Can ‘Make in India’ take on China’s tech industry?
- As companies look to dilute their supply chain risks, India has an exclusive opportunity to emerge as the preferred destination for global companies
- Some businesses in India have also set-up local supply chain operations, to de-risk from China, lower manufacturing costs, and escape high import duties levied by the government
The Covid-19 pandemic has hit global supply chains hard and spurred sourcing away from the world’s manufacturing hub, China— a shift that started amid the US-China tariff fight.
Then came India’s clashes with China along its disputed Himalayan border earlier this year, which eventually led to the former wooing companies looking to diversify their manufacturing bases away from China.
India is also readying a pool of land twice the size of Luxembourg to offer companies that want to move manufacturing out of China and has reached out to 1,000 American multinationals. Most recently, Bloomberg reported that Taiwan-based cable and connector maker Cheng Uei Precision Industry will start mass production for Apple later this year from its new plant in India.
Notably, Apple’s major assembly partners, Taiwan’s Foxconn Technology Group, Pegatron Corp. and Wistron Corp., have all set up either a subsidiary or an iPhone assembly plant in India.
They were among 16 companies that won approval to manufacture products in India under a plan aimed at attracting investment of more than 10.5 trillion rupees (US$143 billion) for mobile-phone production over the next five years.
Alongside Apple’s assemblers, Samsung Electronics was also among a list of global firms that were lured by India with an incentive program. About 60% of the total production, or 6.5 trillion rupees (US$88 million), is expected to be exported in the next five years, a report by Bloomberg indicated.
Covid-19 has pressured companies to review supply chains
Particularly, India is attempting to entice the world’s biggest smartphone brands to make their products locally for global export with its Production Linked Incentive program, which signposts plans to increase manufacturing inducements each year.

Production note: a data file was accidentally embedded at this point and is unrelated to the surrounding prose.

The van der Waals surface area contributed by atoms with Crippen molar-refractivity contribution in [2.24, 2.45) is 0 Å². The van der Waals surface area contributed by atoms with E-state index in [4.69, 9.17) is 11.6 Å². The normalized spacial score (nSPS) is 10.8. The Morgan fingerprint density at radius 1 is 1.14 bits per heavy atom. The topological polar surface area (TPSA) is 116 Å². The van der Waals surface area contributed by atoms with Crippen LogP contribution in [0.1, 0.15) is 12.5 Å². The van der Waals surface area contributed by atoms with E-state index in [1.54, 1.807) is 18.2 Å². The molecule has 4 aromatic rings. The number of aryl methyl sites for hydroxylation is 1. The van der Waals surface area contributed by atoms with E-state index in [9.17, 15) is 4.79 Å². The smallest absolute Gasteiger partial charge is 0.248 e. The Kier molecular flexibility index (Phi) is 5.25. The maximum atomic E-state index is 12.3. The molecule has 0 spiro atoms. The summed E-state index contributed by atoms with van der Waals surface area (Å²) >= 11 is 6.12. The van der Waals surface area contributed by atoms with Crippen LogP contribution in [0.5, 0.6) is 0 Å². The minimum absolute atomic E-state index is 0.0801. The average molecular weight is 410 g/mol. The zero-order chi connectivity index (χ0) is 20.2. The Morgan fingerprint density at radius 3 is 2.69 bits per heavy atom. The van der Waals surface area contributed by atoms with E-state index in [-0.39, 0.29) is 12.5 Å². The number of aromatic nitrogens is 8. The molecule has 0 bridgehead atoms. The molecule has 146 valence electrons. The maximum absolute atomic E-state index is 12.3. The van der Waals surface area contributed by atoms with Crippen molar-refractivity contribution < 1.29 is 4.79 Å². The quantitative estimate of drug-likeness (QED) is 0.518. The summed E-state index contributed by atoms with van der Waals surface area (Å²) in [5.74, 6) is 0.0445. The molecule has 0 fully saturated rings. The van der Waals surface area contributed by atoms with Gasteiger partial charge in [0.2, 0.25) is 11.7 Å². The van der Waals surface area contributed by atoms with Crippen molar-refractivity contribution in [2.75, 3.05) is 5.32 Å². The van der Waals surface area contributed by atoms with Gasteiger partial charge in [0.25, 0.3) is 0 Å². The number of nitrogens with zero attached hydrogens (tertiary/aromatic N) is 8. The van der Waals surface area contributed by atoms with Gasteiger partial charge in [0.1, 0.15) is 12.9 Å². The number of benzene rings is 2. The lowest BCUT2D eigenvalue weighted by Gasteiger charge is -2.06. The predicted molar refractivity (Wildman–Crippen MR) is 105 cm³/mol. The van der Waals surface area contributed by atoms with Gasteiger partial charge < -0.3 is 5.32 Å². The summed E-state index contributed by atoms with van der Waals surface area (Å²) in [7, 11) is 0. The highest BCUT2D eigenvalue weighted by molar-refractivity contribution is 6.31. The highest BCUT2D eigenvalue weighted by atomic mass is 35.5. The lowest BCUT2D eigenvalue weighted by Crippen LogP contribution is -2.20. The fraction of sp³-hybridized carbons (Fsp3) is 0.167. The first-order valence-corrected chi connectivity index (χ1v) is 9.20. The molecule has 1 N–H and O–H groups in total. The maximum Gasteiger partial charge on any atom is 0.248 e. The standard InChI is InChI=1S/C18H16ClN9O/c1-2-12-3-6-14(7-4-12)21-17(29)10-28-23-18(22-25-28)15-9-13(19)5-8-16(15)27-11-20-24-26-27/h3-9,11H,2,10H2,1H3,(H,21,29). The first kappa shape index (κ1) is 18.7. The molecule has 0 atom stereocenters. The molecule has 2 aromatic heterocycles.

The financial incentives and plug-and-play facilities with an outlay of about 500 billion rupees (US$6.6 billion) are offered to attract investments from global companies in the manufacture of mobile phones and related components.
The government of India will also provide an incentive of 25% on capital expenditure for the production of electronic components, semiconductors, and other parts.
This is on top of the electronic manufacturing clusters with ready-to-use facilities offered.
Minister for Electronics and Information technology Ravi Shankar Prasad said “the move has the potential to make India as a global hub for mobile phone manufacturing and make it the largest exported item out of India while generating half a million jobs.”
To put it in perspective, from the start of this year up until July, the biggest names in US tech have invested around US$17 billion in India. Amazon banked US$1 billion in January while Facebook nearly US$6 billion in late April and Google topped the chart with a US$10 billion commitment.
Experts believe India’s digital economy, with more than 700 million internet users and roughly half a billion yet to come online, is simply too big a prize for big tech to ignore for long.
Even before the pandemic, some companies in India had already started setting up a local ecosystem for supply chain procurement of components and products because the Indian government started to levy high customs duty on the import of certain finished products and components.
The purpose of such a move is believed to boost domestic manufacturing and push its ‘Make in India’ initiative that encourages companies to manufacture their products in India.
Since companies globally are looking to fix their broken value chains in the short term and reduce their supply chain risks in the long term, the time has ripe, and India has an exclusive opportunity to emerge as a preferred business destination during and after the pandemic.
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